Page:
It is safe to say that America is experiencing a debt crisis. Most of us have at least one credit card balance that just doesn't seem to be going down! So what happens to our credit card balances when we die?
The good news is that, with some exceptions, surviving spouses and family members are not responsible for the leftover debt of their loved one. The bad news is that our estate is responsible for our leftover debt. That means that before anyone can inherit a single penny from the estate of a deceased person, all of his or her valid debts must first be paid. Credit card companies are more than happy to collect money from the surviving family of a deceased credit card holder, and it is important to know as a general rule that you are not responsible for the debt of another - even your spouse.
As a recent article on Bankrate.com points out, there are exceptions that could leave you on the hook for someone else's credit card balance after that person's death.
Joint Cardholders v. Authorized Users
If you're a joint cardholder, meaning you co-signed for the credit card, you're liable for the debt. Parents sometimes do this for children who are just starting out, or adult children will co-sign with their elderly parents, perhaps to help keep track of expenses.
If you're only an authorized user, you're not liable when the cardholder dies. If you co-signed as a joint cardholder, then you just got a new credit card debt.
"Sometimes, people can be on a credit card and not even know it," says Pennsylvania attorney Linda A. Kerns. "Maybe when they filled out the credit card applications, (the joint cardholder) didn't even tell them." These accounts could show up years later, at the time of a death or divorce.
"I tell people to check their credit card reports regularly. Resolve it before a death or divorce or traumatic event," says Kerns.
Checking your credit report annually is easy and free, and is the best way to quickly challenge inaccurate information and take address accounts that are either joint or have been misreported as joint.
Custody of Credit Card Debts in Divorce
It happens too often: One spouse agrees to pay off a joint card as part of a divorce settlement. But if the ex doesn't do it or dies before the debt is paid and your name is still on the card, the credit card company may come looking for you.
Furthermore, according to Texas attorney Glen Ayers, if you live in a community property state, you'd better hope you didn't receive community property in the divorce. "That divorce judgment does not bind the credit card company. It's going to chase you," he says.
The credit card companies don't care what your agreement with your ex is - they just know that you are legally responsible to them for the debt. It is extremely important to address all credit card accounts in your separation or divorce agreement, and to place clear deadlines by which all joint credit card accounts must be paid off and closed. Better still, the responsible spouse should be made to produce evidence of that to the other spouse, or face charges of contempt.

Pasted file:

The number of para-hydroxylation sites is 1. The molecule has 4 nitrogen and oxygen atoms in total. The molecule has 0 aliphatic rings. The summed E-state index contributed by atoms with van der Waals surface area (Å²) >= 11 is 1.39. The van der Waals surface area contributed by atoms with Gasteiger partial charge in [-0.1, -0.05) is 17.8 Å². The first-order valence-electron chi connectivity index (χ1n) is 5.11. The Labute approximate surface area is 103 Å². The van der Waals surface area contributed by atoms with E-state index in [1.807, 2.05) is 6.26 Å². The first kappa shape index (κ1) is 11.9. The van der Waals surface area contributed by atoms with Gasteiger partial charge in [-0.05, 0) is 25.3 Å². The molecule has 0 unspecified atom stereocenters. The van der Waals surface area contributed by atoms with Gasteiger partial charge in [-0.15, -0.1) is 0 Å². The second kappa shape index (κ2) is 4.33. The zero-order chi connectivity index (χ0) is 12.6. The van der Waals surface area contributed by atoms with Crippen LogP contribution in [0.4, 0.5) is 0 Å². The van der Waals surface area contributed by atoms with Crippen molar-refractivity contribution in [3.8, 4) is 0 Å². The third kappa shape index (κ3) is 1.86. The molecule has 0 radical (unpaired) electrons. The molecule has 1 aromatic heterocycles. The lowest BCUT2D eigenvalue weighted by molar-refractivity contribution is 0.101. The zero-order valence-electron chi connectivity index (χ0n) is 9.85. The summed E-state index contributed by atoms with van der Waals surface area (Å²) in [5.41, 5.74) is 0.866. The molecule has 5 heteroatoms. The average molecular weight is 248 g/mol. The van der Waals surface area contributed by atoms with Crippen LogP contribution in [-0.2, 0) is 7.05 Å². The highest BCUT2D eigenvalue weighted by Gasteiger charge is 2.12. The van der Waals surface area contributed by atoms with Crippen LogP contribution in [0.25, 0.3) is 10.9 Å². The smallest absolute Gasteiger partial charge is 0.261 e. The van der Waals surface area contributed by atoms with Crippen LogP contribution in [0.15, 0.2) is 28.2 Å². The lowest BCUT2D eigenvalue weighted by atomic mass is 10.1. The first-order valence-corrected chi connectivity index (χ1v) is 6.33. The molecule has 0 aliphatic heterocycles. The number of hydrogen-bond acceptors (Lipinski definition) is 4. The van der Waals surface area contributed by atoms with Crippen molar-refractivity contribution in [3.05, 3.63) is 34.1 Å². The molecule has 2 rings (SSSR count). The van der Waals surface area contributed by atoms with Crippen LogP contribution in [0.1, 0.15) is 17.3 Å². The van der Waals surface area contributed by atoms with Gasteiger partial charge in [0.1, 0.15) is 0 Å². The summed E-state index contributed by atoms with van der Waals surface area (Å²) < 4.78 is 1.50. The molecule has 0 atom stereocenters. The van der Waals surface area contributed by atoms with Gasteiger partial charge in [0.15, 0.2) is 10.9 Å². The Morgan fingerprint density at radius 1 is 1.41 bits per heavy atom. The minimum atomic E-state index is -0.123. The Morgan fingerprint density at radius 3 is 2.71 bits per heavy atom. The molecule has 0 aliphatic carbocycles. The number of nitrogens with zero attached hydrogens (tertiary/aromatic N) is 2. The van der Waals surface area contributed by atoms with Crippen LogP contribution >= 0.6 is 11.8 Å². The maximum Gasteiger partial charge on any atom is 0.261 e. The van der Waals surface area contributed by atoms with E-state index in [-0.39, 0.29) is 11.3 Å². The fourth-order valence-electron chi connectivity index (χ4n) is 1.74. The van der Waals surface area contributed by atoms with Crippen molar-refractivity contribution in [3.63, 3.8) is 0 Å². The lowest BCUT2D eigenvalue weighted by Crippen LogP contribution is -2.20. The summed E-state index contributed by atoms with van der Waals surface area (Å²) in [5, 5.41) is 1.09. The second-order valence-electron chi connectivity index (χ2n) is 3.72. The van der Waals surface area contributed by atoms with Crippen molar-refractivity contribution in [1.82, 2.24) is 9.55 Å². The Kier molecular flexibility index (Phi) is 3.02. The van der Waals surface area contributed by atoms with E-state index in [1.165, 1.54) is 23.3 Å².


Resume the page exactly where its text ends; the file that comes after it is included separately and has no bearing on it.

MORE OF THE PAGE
Using a Credit Card After the Death of the Cardholder
Continuing to use a credit card as an authorized user after the cardholder's death could put you in big trouble. "That's got criminal implications," says Ayers. "If somebody wanted to make a case of that, is that any different than picking up a card on the street?"
The same goes for using the card as an authorized user when you know the debt won't be paid. For example, says Kern, "You'd be committing fraud if you knew a parent was near death and the estate didn't have money and you used it knowing it wouldn't be paid off."
Given the Various Exceptions, Time Limits, and Complicated Rules on What Constitutes Estate Property, Talk to an Attorney Before Paying
Even if you are not held personally liable for the credit card debt of a deceased loved one, you'll feel the effects of it if you're a beneficiary of the estate. Debts will be paid from the estate before beneficiaries receive any distributions. But the estate is only legally obligated to pay debts out of "estate property". Property that is titled "jointly", including real estate, or where beneficiaries are named, including life insurance, may pass outside of the estate, and should not be made available to pay credit card debt.
In addition, there is a specific time period for creditors to file a claim against the estate. When an estate is probated, creditors are prioritized, but only if they file appropriate notices within the statutory period. If they don't, they could be out of luck.
Credit card debt is unsecured, unlike a mortgage, which is secured by property, or a car that is secured by the vehicle. So it's likely the credit card company will be at the back of the line when it comes to paying debts from the estate.
That doesn't mean the credit card company won't try to recoup the debt from family members, so don't fall for it if you know you're not liable. Taking some pre-emptive action, such as notifying credit card companies that the cardholder has died, will help prevent them from contacting you.
Before any debts are paid out of an estate, including credit card debt, consult your attorney. Even if credit card balances are owed, it is often possible to negotiate settlement of the balances for less than the full amount owed. Vaughn-Martel Law represents and assists clients who have been named as the executor, administrator, or representative in managing the estate of a loved one.